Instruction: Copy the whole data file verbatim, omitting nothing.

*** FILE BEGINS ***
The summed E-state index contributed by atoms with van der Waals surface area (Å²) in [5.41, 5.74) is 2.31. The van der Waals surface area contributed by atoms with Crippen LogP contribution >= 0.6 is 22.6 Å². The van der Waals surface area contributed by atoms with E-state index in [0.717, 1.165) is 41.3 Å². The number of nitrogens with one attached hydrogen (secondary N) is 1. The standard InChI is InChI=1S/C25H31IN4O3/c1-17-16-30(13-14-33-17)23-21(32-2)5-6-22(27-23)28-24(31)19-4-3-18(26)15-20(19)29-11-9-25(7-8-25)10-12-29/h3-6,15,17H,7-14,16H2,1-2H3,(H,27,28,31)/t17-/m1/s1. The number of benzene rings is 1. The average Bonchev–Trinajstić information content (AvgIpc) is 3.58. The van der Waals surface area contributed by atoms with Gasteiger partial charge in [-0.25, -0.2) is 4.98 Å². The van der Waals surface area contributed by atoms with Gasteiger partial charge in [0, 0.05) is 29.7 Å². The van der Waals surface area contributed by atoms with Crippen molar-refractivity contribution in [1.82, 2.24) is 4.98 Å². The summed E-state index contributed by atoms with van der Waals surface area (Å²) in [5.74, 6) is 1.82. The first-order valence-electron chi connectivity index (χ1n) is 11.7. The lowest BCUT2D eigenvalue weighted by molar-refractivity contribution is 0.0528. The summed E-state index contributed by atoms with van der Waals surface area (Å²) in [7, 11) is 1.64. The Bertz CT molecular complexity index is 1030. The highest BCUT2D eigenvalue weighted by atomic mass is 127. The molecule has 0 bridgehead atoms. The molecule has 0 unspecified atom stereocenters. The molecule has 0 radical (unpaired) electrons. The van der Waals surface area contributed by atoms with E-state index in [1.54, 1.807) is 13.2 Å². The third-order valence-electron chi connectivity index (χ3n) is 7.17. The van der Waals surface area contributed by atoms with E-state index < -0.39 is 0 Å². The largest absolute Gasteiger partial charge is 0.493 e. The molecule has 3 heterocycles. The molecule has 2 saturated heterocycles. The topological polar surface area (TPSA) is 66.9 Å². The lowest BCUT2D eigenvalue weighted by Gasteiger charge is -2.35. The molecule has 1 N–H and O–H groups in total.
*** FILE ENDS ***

The summed E-state index contributed by atoms with van der Waals surface area (Å²) in [5.41, 5.74) is 2.31. The van der Waals surface area contributed by atoms with Crippen LogP contribution >= 0.6 is 22.6 Å². The van der Waals surface area contributed by atoms with E-state index in [0.717, 1.165) is 41.3 Å². The number of nitrogens with one attached hydrogen (secondary N) is 1. The standard InChI is InChI=1S/C25H31IN4O3/c1-17-16-30(13-14-33-17)23-21(32-2)5-6-22(27-23)28-24(31)19-4-3-18(26)15-20(19)29-11-9-25(7-8-25)10-12-29/h3-6,15,17H,7-14,16H2,1-2H3,(H,27,28,31)/t17-/m1/s1. The number of benzene rings is 1. The average Bonchev–Trinajstić information content (AvgIpc) is 3.58. The van der Waals surface area contributed by atoms with Gasteiger partial charge in [-0.25, -0.2) is 4.98 Å². The van der Waals surface area contributed by atoms with Gasteiger partial charge in [0, 0.05) is 29.7 Å². The van der Waals surface area contributed by atoms with Crippen molar-refractivity contribution in [1.82, 2.24) is 4.98 Å². The summed E-state index contributed by atoms with van der Waals surface area (Å²) in [5.74, 6) is 1.82. The first-order valence-electron chi connectivity index (χ1n) is 11.7. The lowest BCUT2D eigenvalue weighted by molar-refractivity contribution is 0.0528. The summed E-state index contributed by atoms with van der Waals surface area (Å²) in [7, 11) is 1.64. The Bertz CT molecular complexity index is 1030. The highest BCUT2D eigenvalue weighted by atomic mass is 127. The molecule has 0 bridgehead atoms. The molecule has 0 unspecified atom stereocenters. The molecule has 0 radical (unpaired) electrons. The van der Waals surface area contributed by atoms with E-state index in [1.54, 1.807) is 13.2 Å². The third-order valence-electron chi connectivity index (χ3n) is 7.17. The van der Waals surface area contributed by atoms with E-state index < -0.39 is 0 Å². The largest absolute Gasteiger partial charge is 0.493 e. The molecule has 3 heterocycles. The molecule has 2 saturated heterocycles. The topological polar surface area (TPSA) is 66.9 Å². The lowest BCUT2D eigenvalue weighted by Gasteiger charge is -2.35. The molecule has 1 N–H and O–H groups in total.